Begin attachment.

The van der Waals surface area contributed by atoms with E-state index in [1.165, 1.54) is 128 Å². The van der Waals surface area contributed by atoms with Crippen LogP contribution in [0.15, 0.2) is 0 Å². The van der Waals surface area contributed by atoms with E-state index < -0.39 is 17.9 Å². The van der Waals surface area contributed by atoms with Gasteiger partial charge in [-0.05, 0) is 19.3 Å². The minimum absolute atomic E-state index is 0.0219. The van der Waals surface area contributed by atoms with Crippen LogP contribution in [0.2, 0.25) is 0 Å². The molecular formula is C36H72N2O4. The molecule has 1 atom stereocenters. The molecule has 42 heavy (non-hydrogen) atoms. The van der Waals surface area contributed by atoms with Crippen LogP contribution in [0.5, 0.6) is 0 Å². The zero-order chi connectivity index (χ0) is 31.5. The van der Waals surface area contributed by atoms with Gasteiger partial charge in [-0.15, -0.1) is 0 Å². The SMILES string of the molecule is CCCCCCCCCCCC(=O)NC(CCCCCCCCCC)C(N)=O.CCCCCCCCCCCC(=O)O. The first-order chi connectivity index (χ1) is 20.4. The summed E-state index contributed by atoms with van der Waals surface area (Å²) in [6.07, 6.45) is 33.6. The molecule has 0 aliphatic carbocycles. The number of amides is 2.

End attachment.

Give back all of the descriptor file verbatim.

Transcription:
The van der Waals surface area contributed by atoms with E-state index in [1.165, 1.54) is 128 Å². The van der Waals surface area contributed by atoms with Crippen LogP contribution in [0.15, 0.2) is 0 Å². The van der Waals surface area contributed by atoms with E-state index < -0.39 is 17.9 Å². The van der Waals surface area contributed by atoms with Gasteiger partial charge in [-0.05, 0) is 19.3 Å². The minimum absolute atomic E-state index is 0.0219. The van der Waals surface area contributed by atoms with Crippen LogP contribution in [0.2, 0.25) is 0 Å². The molecular formula is C36H72N2O4. The molecule has 1 atom stereocenters. The molecule has 42 heavy (non-hydrogen) atoms. The van der Waals surface area contributed by atoms with Crippen LogP contribution in [0.5, 0.6) is 0 Å². The zero-order chi connectivity index (χ0) is 31.5. The van der Waals surface area contributed by atoms with Gasteiger partial charge in [-0.15, -0.1) is 0 Å². The SMILES string of the molecule is CCCCCCCCCCCC(=O)NC(CCCCCCCCCC)C(N)=O.CCCCCCCCCCCC(=O)O. The first-order chi connectivity index (χ1) is 20.4. The summed E-state index contributed by atoms with van der Waals surface area (Å²) in [6.07, 6.45) is 33.6. The molecule has 0 aliphatic carbocycles. The number of amides is 2.